The legislation would be paid for by the Tax on Wall Street Speculation Act, a companion bill that would levy taxes on trading transactions.

Click here to read the full press release on the Republican package.

Click here to read the full press release on the Democratic package.

Department of Labor

On Tuesday, June 13, the U.S. Department of Labor (DOL) published its semi-annual regulatory agenda that showed some deadlines have been missed, mostly due to the slow-moving Senate confirmation vote for current Acting Secretary Julie Su to be Labor Secretary. Rules on independent contractor classification, overtime pay and prevailing wages are still in the works, but some timelines have been pushed months — with a final independent contractor rule, for example, now expected in August rather than last month.

The Administration is hoping that Su’s recent role brokering a deal between West Coast dockworkers and shippers will help secure enough votes to solidify her confirmation as Labor Secretary and move the Senate to act on her delayed vote.

Workforce Legislation Introduced

On Friday, June 16, Congresswoman Elise Stefanik introduced two workforce development bills - the Employer-Directed Skills Act and the Advancing Skills-Based Hiring Act. The Employer-Directed Skills Act would allow job creators to determine the skills their workforce needs and use private sector investments to make employers a stakeholder in the reskilling process. The Advancing Skills-Based Hiring Act would support employers in skills-based hiring practices through technical assistance on the lawful use of pre-employment assessments and proactive determinations that an employer’s usage of such assessments is consistent with effective performance of the job.

Click here to learn more about the two bills.

Upcoming House Committee Hearing

On Thursday, June 22, at 10:15 am (ET), the House Committee on Education and the Workforce, chaired by Congresswoman Virginia Foxx (NC), will hold the full committee hearing “Competencies Over Degrees: Transitioning to a Skills-Based Economy.”

Click here to access the livestream of the hearing.

House Committee Hearing Recap

On Wednesday, June 14, the House Education and the Workforce Subcommittee on Higher Education and Workforce Development held the hearing “Postsecondary Innovation: Preparing Today’s Students for Tomorrow’s Opportunities.” The hearing focused on ways to provide students with more pathways from education to a successful career. Witnesses for the hearing included Dr. Tim Renick, Executive Director of the National Institute for Student Success at Georgia State University; Keith Shoates, Chief Operating Officer at the Student Freedom Initiative; Dr. Lori Carrell, Chancellor of the University of Minnesota Rochester and Co-Director of the College-in-3 Initiative; and Dr. Towuanna Porter Brannon, President of Virginia Peninsula Community College. Hearing witnesses discussed policy recommendations on how lawmakers can strengthen the nation’s education system to better serve students, families and workers.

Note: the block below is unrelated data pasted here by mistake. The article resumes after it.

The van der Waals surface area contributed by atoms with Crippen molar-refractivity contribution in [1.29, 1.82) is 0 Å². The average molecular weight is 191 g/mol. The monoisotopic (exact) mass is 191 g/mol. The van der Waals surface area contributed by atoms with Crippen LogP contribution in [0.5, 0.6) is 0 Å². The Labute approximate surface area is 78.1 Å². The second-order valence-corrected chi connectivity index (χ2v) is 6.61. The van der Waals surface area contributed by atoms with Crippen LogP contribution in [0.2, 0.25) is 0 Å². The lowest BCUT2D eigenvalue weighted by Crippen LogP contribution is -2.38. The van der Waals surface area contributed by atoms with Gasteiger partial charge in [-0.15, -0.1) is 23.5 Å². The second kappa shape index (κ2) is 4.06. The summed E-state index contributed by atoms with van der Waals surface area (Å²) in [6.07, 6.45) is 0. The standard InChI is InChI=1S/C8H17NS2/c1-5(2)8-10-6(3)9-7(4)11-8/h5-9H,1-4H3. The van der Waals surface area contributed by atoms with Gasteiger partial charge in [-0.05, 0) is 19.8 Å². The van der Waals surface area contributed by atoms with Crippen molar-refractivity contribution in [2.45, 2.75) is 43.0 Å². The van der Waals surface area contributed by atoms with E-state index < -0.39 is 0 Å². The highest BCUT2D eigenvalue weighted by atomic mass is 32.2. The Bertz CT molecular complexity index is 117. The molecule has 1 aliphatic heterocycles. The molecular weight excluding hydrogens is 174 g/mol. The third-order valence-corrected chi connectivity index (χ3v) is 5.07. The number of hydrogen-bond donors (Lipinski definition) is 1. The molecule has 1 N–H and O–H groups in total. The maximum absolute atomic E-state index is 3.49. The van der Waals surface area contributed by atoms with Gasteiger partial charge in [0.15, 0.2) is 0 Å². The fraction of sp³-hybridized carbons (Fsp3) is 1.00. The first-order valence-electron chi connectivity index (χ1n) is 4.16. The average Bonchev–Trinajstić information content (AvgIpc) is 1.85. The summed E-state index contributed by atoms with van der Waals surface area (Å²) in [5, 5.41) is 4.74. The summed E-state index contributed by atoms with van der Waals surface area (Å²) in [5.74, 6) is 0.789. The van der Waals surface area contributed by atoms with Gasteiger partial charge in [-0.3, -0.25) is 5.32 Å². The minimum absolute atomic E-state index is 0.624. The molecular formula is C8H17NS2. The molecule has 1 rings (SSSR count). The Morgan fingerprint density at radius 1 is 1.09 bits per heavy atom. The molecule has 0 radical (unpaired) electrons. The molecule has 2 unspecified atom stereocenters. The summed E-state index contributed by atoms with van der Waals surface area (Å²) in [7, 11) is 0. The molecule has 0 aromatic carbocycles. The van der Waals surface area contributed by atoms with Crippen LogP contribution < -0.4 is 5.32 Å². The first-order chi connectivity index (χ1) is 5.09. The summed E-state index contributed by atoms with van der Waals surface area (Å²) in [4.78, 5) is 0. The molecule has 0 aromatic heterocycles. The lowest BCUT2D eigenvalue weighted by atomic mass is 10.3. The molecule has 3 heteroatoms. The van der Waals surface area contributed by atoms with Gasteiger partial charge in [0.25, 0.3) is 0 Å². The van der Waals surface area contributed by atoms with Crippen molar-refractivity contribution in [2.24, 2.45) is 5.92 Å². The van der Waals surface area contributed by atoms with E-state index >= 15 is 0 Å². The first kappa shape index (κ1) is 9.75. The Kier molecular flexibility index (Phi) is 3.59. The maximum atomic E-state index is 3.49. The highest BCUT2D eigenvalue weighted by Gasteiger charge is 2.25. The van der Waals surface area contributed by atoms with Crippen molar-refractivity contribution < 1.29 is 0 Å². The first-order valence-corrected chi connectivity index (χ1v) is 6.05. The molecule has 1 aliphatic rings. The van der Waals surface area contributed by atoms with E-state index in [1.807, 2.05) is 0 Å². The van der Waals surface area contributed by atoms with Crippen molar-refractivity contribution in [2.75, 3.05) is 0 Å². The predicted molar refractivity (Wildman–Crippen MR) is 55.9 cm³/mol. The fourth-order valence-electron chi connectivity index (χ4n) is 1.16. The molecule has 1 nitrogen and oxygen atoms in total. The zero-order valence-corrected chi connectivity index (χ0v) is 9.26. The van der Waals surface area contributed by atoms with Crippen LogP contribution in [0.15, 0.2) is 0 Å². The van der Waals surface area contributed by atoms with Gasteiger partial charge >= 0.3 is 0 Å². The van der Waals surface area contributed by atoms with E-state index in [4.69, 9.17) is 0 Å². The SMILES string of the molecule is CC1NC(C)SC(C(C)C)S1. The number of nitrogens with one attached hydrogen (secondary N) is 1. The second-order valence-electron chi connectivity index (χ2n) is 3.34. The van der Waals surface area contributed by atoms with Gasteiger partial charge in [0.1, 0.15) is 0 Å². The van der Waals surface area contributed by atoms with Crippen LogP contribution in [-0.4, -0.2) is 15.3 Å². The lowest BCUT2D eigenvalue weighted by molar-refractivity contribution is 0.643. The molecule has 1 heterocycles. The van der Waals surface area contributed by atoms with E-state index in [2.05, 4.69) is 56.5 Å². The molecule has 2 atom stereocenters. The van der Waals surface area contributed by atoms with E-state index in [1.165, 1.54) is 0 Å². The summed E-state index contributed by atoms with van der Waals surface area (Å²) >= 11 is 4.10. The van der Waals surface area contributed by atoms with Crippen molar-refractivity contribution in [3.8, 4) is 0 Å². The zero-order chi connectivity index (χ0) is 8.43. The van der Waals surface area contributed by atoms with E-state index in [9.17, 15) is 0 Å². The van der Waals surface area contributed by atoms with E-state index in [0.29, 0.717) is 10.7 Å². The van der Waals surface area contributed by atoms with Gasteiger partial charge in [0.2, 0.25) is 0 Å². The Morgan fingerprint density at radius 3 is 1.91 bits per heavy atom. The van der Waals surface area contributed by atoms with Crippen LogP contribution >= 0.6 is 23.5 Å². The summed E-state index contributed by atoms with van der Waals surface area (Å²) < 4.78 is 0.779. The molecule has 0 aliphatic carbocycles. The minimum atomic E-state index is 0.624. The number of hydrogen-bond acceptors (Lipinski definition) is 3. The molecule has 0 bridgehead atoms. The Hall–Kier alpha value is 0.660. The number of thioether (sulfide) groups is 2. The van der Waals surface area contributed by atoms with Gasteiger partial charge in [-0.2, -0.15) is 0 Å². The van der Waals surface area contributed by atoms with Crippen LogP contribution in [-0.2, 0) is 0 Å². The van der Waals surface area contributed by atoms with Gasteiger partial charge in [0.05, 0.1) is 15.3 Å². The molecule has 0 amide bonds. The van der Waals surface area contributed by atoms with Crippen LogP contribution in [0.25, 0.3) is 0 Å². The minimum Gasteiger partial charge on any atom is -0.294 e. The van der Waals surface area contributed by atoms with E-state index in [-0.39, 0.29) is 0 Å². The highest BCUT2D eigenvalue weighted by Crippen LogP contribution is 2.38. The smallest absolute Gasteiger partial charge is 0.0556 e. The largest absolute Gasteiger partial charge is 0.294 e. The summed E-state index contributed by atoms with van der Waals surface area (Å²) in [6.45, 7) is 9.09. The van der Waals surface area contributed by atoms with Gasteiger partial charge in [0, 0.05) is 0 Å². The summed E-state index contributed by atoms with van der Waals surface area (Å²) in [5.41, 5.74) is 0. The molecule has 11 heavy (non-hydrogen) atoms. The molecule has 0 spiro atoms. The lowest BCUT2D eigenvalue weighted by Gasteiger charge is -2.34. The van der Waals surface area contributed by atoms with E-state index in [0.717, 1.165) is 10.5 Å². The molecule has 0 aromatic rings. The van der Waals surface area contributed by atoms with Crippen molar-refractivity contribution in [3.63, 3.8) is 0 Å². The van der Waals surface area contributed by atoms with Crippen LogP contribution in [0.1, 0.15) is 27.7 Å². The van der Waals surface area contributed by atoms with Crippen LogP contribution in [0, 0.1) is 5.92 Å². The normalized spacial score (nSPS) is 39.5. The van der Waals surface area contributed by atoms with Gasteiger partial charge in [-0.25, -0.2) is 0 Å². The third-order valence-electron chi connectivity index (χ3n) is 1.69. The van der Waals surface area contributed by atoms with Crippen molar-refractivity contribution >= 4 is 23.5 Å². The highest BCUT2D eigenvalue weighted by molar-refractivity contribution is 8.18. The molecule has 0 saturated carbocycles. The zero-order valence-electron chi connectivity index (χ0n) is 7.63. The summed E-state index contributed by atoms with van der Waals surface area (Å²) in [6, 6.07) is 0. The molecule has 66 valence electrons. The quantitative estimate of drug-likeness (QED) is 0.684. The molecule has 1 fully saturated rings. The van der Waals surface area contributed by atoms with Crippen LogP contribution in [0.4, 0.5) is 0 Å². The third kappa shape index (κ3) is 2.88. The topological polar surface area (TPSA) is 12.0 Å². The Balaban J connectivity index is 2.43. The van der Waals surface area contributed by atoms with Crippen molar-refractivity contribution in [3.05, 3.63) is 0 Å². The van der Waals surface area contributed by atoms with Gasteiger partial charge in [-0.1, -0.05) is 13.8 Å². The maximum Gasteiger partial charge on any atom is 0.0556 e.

Click here to access the hearing recap.

Committee Staff to Unionize

On Thursday, June 15, the Congressional Workers Union announced that House Education and the Workforce Committee staffers filed to hold union elections for the first time. Minority staffers on the committee asked the Office of Congressional Workplace Rights to hold unionization elections. Currently, only 11 House member offices and one Senate office have unionized. If the vote passes, it will be the first union for a standing committee rather than to an elected official’s individual office. The House only started allowing members’ staff to form unions last May, following Democrats’ adoption of a resolution. Since then, on top of the 11 offices that have already formed unions, an additional five petitioned for union elections - all have been Democratic offices.

Initial Jobless Claims

In the week ending June 10, the advance figure for seasonally adjusted initial claims was 262,000, unchanged from the previous week's revised level. The previous week's level was revised up by 1,000 from 261,000 to 262,000. The 4-week moving average was 246,750, an increase of 9,250 from the previous week's revised average. This is the highest level for this average since November 20, 2021 when it was 249,250. The previous week's average was revised up by 250 from 237,250 to 237,500. The advance seasonally adjusted insured unemployment rate was 1.2 percent for the week ending June 3, unchanged from the previous week's unrevised rate.

Click here to access the report.